It’s not unusual for Long Term Disability (LTD) benefits to be denied, and there are various reasons why this may happen. Below are the top five reasons why Long Term Disability benefits are denied to those who are either mentally or physically unable to work.
Insufficient medical evidence
LTD denials by the insurance company can happen at the beginning of the application process because the applicant or the applicant’s doctor filled out the required forms incorrectly or inadequately. Despite the fact that you and your doctor have filled out the required forms and provided access to your medical file, the insurance company may deny your LTD benefit because the medical documents do not support your claim. Unfortunately, the insurance company is unlikely to explain why or where the documents are lacking.
From our experience, doctors often fail to explain in enough detail why the patient’s symptoms are a barrier to performing the duties of their existing job or some alternative employment. It is advised that both you, as the applicant, and your physician clearly outline why you cannot work and explain how your medical condition prevents you from working. This will include such information as the frequency and intensity of the medical symptoms.
If you are denied because the medical documents do not support your claim, you will have the opportunity to provide more information to the insurer. With the support of your family doctor or other treating physician, you can provide additional evidence to support your claim. The insurance company will typically give more weight to the opinion of a specialist than a family physician. You can also get the assistance of an LTD lawyer to complete the required forms.
If you are turned down a second time, you will likely have to initiate an appeal process and sue the insurer.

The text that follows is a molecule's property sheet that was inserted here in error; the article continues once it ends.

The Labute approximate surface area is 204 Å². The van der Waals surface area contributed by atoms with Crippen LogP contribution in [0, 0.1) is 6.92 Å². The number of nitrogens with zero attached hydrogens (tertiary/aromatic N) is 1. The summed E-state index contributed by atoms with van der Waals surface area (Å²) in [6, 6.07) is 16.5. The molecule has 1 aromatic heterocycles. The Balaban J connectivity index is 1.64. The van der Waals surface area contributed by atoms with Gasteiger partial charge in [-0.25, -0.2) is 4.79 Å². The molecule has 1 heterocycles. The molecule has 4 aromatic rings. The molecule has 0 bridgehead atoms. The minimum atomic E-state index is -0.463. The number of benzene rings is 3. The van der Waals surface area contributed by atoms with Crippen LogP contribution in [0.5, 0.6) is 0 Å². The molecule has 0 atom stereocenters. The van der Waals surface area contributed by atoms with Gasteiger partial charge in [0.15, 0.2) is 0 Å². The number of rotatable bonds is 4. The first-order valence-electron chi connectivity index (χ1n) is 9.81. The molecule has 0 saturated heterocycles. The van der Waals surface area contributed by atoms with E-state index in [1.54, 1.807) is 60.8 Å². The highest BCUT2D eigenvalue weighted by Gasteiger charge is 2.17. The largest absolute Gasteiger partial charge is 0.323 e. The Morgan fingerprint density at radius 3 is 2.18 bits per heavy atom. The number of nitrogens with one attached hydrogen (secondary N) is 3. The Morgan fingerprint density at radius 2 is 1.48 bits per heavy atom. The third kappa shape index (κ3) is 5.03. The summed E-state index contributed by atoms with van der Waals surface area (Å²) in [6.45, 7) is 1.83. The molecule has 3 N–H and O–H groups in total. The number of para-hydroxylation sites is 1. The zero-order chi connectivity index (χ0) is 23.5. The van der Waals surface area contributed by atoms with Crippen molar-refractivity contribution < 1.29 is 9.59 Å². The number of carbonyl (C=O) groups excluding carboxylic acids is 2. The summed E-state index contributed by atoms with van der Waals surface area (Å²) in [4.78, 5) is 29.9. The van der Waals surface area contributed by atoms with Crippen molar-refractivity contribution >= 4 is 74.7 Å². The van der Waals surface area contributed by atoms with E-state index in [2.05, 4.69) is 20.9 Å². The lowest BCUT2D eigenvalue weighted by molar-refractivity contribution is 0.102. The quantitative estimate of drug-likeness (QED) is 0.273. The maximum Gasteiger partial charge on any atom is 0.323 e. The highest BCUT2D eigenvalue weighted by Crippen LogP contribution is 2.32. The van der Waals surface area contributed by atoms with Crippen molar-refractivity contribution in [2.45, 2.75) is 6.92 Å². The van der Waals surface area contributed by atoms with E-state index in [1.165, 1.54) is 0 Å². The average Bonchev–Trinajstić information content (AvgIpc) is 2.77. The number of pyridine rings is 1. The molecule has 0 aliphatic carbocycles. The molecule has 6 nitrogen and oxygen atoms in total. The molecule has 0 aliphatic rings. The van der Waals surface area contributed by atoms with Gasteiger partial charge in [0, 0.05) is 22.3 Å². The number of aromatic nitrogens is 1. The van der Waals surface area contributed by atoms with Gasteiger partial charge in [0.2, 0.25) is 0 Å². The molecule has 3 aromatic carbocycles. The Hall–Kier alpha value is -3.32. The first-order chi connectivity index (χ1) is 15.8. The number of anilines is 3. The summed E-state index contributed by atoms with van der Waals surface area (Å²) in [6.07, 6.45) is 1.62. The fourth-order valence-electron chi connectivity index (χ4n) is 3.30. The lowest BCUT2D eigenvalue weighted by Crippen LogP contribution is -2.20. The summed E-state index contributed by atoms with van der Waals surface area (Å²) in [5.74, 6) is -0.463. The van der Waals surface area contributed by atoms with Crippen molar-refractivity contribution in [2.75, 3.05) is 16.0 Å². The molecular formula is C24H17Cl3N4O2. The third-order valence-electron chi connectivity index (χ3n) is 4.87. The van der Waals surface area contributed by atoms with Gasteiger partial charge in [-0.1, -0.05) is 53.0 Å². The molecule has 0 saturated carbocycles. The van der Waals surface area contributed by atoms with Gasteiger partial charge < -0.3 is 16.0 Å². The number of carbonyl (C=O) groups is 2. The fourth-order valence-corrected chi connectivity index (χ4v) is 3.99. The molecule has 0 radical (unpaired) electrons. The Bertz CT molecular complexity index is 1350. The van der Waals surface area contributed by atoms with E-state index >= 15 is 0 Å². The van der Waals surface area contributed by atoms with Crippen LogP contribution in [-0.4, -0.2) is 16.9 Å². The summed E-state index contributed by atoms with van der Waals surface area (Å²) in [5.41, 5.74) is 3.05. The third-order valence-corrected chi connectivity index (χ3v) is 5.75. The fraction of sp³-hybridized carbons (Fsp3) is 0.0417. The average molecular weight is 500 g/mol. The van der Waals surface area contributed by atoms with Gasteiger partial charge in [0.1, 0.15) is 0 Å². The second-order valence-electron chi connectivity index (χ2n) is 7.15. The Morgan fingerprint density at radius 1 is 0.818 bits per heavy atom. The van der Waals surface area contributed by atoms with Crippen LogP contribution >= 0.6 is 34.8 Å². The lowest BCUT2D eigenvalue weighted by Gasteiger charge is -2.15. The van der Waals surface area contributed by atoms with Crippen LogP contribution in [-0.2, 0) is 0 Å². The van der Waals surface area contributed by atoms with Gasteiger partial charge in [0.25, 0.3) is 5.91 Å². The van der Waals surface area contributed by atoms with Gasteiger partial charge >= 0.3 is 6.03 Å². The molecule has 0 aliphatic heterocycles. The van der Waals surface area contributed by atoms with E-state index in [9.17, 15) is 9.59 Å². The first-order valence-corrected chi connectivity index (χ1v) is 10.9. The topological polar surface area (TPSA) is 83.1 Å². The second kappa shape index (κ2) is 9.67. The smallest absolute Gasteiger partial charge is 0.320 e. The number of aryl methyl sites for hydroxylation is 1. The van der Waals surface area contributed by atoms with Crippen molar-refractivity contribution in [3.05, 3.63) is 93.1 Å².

You do not meet the policy’s definition of total disability
Each LTD insurance policy defines what it means to be “totally disabled.” At first glance, it might seem like an insurmountable threshold to attain but usually, in the first two years, it means that a person is unable to perform the usual duties and responsibilities of their own occupation.
If you are unable to do your job, make sure to indicate total disability on the form. If you answer on the form that you do not meet the definition of total disability, the insurance company will interpret your response as an agreement you are able to work.
If you have filled out the form incorrectly, but your treating physician’s opinion is that you cannot work, you can contest the denial of benefits.
You can work in another occupation
After two years, the definition of “total disability” often changes, and the insurance company takes the position that an individual is disabled only if they cannot work in any occupation. It is at this time that many individuals who are in receipt of LTD benefits are cut off If your physician continues to advise that you cannot work in any occupation, you can use that as evidence that you should continue to receive benefits. If the insurance company rejects that medical opinion, you can contest the decision to deny your LTD benefits.
You have an excluded or pre-existing medical condition
Some insurance policies may exclude certain conditions, deny coverage for pre-existing medical conditions, or have a waiting period for claims due to a pre-existing medical condition. It is important to review the policy to see if and when you are covered for pre-existing medical conditions. If you are denied coverage due to a non-disclosed pre-existing condition, depending on the context it may be worthwhile to initiate an appeal.
Lack of objective medical evidence
Individuals with invisible disabilities such as mental health conditions, fibromyalgia, chronic pain, and chronic fatigue syndrome are often denied due to a lack of so-called objective medical evidence. These diagnoses are often based on self-reported symptoms and their effect on daily living. Insurance companies often deny these claims because there is no official test or diagnostic image to confirm the existence of the illness or disease. Despite the lack of an official test or diagnostic, a denial of LTD benefits in these circumstances can be contested.
If any of the above reasons are cited in the decision to deny or stop paying your LTD benefits, we strongly recommend you contact a lawyer in order to discuss the next steps.
Note: This article is for informational purposes only and does not constitute legal advice, which requires an assessment of your individual circumstances.]